by Ken Fuller
It was 1974 when I first met Richard “Dick” Hart, who died on December 21, 2013 at the age of 96. I was about to make my first visit to Jamaica since the thirteen trips I had undertaken as a merchant seaman in 1969-70, and having in the meantime joined the Communist Party of Great Britain, was anxious to meet like-minded people during my stay. I recall that it was CPGB Surrey District Secretary Sid French who, telling me that Dick was a low-profile member who kept his party card at the district office, put me in touch with him.
The trip was fruitful in that in Kingston I met Chris Lawrence, a veteran who headed the small Communist Party of Jamaica, and sat in on a lecture on Fanon at the University of the West Indies. One or two students in the auditorium, more into racial than class politics, made muttered comments – possibly for my benefit – about the “Marx and Lenin shit” with which the lecture was dotted. The lecturer was a young man called Trevor Munroe, who later in the decade would lead a pre-party formation called the Workers’ Liberation League, which preceded the Workers’ Party of Jamaica.
Apart from my reading of the Daily Gleaner – then Jamaica’s only daily newspaper – I learned from Chris and Trevor that the People’s National Party government of Michael Manley, in office since 1972, was not exactly in a progressive phase, although this would change dramatically within a matter of months. In 1974, a purpose-built Gun Court was, while ostensibly cracking down on gun crime, casting its net rather wider than that and imposing onerous penalties on those unfortunate enough to fall within its broad remit, while the government was planning to hold the trade union movement in check with a bill modeled on the Heath government’s Industrial Relations Act.
Back in London, I once again contacted Dick Hart and he arranged a meeting at the Highbury home of Lionel “Jeff” Jeffrey, a Guyanese. Also present was Cleston “Chris” Taylor, formerly a Jamaican trade unionist and a veteran of a sugar-workers’ strike in Jamaica and the building-workers’ struggles on London’s Barbican site, and now the own of his owner small construction business.
While others would come soon enough, I believe it was just the four of us at that initial meeting, as a result of which it was decided to organize a Jamaica Trade Union Solidarity Committee. This swiftly evolved, given the leftward trajectory of Manley’s government, into Caribbean Labour Solidarity.
This period saw the first real resurgence of the Jamaican left since Dick Hart and others had been expelled from the People’s National Party in 1952, and Dick was one of the few from the old generation who retained his beliefs.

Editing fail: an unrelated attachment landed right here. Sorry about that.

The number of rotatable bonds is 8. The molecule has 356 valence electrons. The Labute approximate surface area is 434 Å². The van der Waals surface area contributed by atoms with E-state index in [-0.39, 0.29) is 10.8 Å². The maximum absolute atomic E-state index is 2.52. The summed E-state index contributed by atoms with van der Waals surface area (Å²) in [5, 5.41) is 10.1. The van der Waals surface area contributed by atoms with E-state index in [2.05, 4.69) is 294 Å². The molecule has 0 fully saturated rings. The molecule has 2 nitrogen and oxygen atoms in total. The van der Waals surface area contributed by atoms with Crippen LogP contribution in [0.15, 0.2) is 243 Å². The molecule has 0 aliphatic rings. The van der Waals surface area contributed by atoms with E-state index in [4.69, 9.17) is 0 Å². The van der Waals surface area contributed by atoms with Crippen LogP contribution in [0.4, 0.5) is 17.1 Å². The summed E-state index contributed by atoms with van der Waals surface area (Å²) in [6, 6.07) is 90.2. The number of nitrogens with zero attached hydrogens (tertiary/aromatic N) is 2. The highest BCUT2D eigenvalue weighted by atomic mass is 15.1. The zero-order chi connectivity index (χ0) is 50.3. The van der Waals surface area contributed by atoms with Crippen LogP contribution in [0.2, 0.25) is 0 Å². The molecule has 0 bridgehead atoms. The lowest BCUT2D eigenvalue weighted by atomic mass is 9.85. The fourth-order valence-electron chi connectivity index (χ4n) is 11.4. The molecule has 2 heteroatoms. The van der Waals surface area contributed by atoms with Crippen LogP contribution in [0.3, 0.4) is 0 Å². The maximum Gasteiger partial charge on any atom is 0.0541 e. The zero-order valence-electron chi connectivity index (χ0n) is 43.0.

Richard Hart was born in Kingston, Jamaica in 1917. In 1939 he joined the People’s National Party and two years later was on its executive committee; as early as 1942 he was imprisoned by the colonial authorities for his political activities. He was a lawyer and a trade unionist, playing leading roles in the Trade Union Council and the Caribbean Labour Congress. Between 1942 and 1948 he was president of the Jamaica Government Railway Employees’ Union.
In the early 1950s, the icy gusts of the Cold War reached the Caribbean, and in these circumstances the PNP expelled the leaders of its Marxist wing, known as the Four H’s: Richard Hart, Arthur Henry, Frank Hill and Ken Hill in 1952. Hart then formed the People’s Freedom Movement, later called the Socialist Party of Jamaica, but this lasted only until 1962, whereupon he moved to Guyana, to edit the Mirror newspaper, which supported the People’s Progressive Party of Cheddi Jagan.
In 1965, he came to the UK, where he became lawyer for Guildford Council and a member of the National Association of Local Government Officers. Lawyering for a local authority in the stockbroker belt may seem like a strange move for such a man to have made, but I believe he knew precisely what he was doing, for it was during the following years that he researched and wrote his substantial contributions to the history of the struggles of the Caribbean peoples, and this was obviously facilitated by the relatively quiet life in Guildford.
Foremost among Hart’s works was the two-volume Slaves Who Abolished Slavery, which demonstrated that rather than the result merely of activity by British abolitionists like Wilberforce, the end of Caribbean slavery was brought about by the struggles of the slaves themselves. A string of publications followed.
In 1982, he moved to Grenada where he became the People’s Revolutionary Government’s legal consultant and then, in May 1983, its attorney general. Five months later, however, came the US invasion, whereupon he returned to the UK.
I last saw Dick in 2003, when I invited him to speak to a meeting of black and white busworkers in North London on the development of the labour movement in Jamaica. The aim was to demonstrate that the histories of the working people of the Caribbean and the UK are linked and that their struggles have been remarkably similar. Dick, then a chipper 85, travelled up from Bristol, where he had made his home in latter years, and made a deep impression on the regretfully modest audience.
In the last decade of his life, Dick received honorary degrees from the universities of the West of England, the West Indies and Hull, and was awarded the Musgrave Gold Medal by the Institute of Jamaica for his achievements as a historian. His last book – Occupation and Control: The British in Jamaica, 1660-1962 – appeared as recently as March 2013.
Like Nelson Mandela and William Pomeroy, Dick Hart died in his 90s. Of course we will miss him. But when someone has lived such a long and meaningful life, it is more appropriate that we celebrate that life rather than mourning its end.